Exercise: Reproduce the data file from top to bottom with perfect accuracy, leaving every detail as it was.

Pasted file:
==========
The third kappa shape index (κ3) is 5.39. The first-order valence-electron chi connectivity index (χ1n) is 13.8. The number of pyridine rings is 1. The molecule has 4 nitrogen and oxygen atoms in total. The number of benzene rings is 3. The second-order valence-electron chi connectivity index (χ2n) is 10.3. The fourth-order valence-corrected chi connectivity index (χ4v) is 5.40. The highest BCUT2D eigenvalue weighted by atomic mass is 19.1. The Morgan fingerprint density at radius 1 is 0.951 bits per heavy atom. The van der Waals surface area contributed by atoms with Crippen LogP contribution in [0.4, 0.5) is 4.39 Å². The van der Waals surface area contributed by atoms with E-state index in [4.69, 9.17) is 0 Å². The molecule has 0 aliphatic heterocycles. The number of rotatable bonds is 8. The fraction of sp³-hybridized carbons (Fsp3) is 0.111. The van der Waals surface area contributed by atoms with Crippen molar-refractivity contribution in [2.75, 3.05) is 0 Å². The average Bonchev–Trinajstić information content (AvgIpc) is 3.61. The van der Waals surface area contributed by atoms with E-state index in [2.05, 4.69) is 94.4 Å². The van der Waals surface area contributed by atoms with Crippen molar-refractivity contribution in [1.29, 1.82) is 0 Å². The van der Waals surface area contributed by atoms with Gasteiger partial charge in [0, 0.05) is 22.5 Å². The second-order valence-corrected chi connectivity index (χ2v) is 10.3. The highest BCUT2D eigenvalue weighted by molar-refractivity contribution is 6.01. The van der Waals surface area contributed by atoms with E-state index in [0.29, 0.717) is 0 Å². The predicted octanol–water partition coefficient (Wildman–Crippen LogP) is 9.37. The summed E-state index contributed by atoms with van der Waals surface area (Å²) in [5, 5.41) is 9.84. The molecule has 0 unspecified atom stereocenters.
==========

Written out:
The third kappa shape index (κ3) is 5.39. The first-order valence-electron chi connectivity index (χ1n) is 13.8. The number of pyridine rings is 1. The molecule has 4 nitrogen and oxygen atoms in total. The number of benzene rings is 3. The second-order valence-electron chi connectivity index (χ2n) is 10.3. The fourth-order valence-corrected chi connectivity index (χ4v) is 5.40. The highest BCUT2D eigenvalue weighted by atomic mass is 19.1. The Morgan fingerprint density at radius 1 is 0.951 bits per heavy atom. The van der Waals surface area contributed by atoms with Crippen LogP contribution in [0.4, 0.5) is 4.39 Å². The van der Waals surface area contributed by atoms with E-state index in [4.69, 9.17) is 0 Å². The molecule has 0 aliphatic heterocycles. The number of rotatable bonds is 8. The fraction of sp³-hybridized carbons (Fsp3) is 0.111. The van der Waals surface area contributed by atoms with Crippen molar-refractivity contribution in [2.75, 3.05) is 0 Å². The average Bonchev–Trinajstić information content (AvgIpc) is 3.61. The van der Waals surface area contributed by atoms with E-state index in [2.05, 4.69) is 94.4 Å². The van der Waals surface area contributed by atoms with Crippen molar-refractivity contribution in [1.29, 1.82) is 0 Å². The van der Waals surface area contributed by atoms with Gasteiger partial charge in [0, 0.05) is 22.5 Å². The second-order valence-corrected chi connectivity index (χ2v) is 10.3. The highest BCUT2D eigenvalue weighted by molar-refractivity contribution is 6.01. The van der Waals surface area contributed by atoms with E-state index in [0.29, 0.717) is 0 Å². The predicted octanol–water partition coefficient (Wildman–Crippen LogP) is 9.37. The summed E-state index contributed by atoms with van der Waals surface area (Å²) in [5, 5.41) is 9.84. The molecule has 0 unspecified atom stereocenters.